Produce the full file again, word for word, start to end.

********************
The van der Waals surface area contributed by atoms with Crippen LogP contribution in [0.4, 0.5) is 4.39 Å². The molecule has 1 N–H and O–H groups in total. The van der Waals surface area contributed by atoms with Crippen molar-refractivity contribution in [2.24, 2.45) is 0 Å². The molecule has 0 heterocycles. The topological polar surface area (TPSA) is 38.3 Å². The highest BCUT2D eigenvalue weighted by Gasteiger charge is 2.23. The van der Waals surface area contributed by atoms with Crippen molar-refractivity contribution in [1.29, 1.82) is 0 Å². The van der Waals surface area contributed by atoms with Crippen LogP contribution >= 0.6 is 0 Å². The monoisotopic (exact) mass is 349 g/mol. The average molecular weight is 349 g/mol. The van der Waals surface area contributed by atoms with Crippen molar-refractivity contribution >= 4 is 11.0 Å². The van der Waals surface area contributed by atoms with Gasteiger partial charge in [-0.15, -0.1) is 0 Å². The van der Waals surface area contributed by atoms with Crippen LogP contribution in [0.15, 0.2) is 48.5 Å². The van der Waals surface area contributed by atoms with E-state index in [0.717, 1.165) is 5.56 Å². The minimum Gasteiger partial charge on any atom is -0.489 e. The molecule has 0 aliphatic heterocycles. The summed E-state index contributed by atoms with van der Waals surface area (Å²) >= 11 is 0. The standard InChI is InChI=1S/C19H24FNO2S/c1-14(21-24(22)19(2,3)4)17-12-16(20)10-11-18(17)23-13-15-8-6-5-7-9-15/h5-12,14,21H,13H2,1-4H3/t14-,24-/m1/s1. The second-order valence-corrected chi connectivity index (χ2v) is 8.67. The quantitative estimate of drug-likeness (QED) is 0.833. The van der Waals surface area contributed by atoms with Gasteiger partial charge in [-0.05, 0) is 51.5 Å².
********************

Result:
The van der Waals surface area contributed by atoms with Crippen LogP contribution in [0.4, 0.5) is 4.39 Å². The molecule has 1 N–H and O–H groups in total. The van der Waals surface area contributed by atoms with Crippen molar-refractivity contribution in [2.24, 2.45) is 0 Å². The molecule has 0 heterocycles. The topological polar surface area (TPSA) is 38.3 Å². The highest BCUT2D eigenvalue weighted by Gasteiger charge is 2.23. The van der Waals surface area contributed by atoms with Crippen molar-refractivity contribution in [1.29, 1.82) is 0 Å². The van der Waals surface area contributed by atoms with Crippen LogP contribution >= 0.6 is 0 Å². The monoisotopic (exact) mass is 349 g/mol. The average molecular weight is 349 g/mol. The van der Waals surface area contributed by atoms with Crippen molar-refractivity contribution >= 4 is 11.0 Å². The van der Waals surface area contributed by atoms with Gasteiger partial charge in [-0.15, -0.1) is 0 Å². The van der Waals surface area contributed by atoms with Crippen LogP contribution in [0.15, 0.2) is 48.5 Å². The van der Waals surface area contributed by atoms with E-state index in [0.717, 1.165) is 5.56 Å². The minimum Gasteiger partial charge on any atom is -0.489 e. The molecule has 0 aliphatic heterocycles. The summed E-state index contributed by atoms with van der Waals surface area (Å²) >= 11 is 0. The standard InChI is InChI=1S/C19H24FNO2S/c1-14(21-24(22)19(2,3)4)17-12-16(20)10-11-18(17)23-13-15-8-6-5-7-9-15/h5-12,14,21H,13H2,1-4H3/t14-,24-/m1/s1. The second-order valence-corrected chi connectivity index (χ2v) is 8.67. The quantitative estimate of drug-likeness (QED) is 0.833. The van der Waals surface area contributed by atoms with Gasteiger partial charge in [-0.05, 0) is 51.5 Å².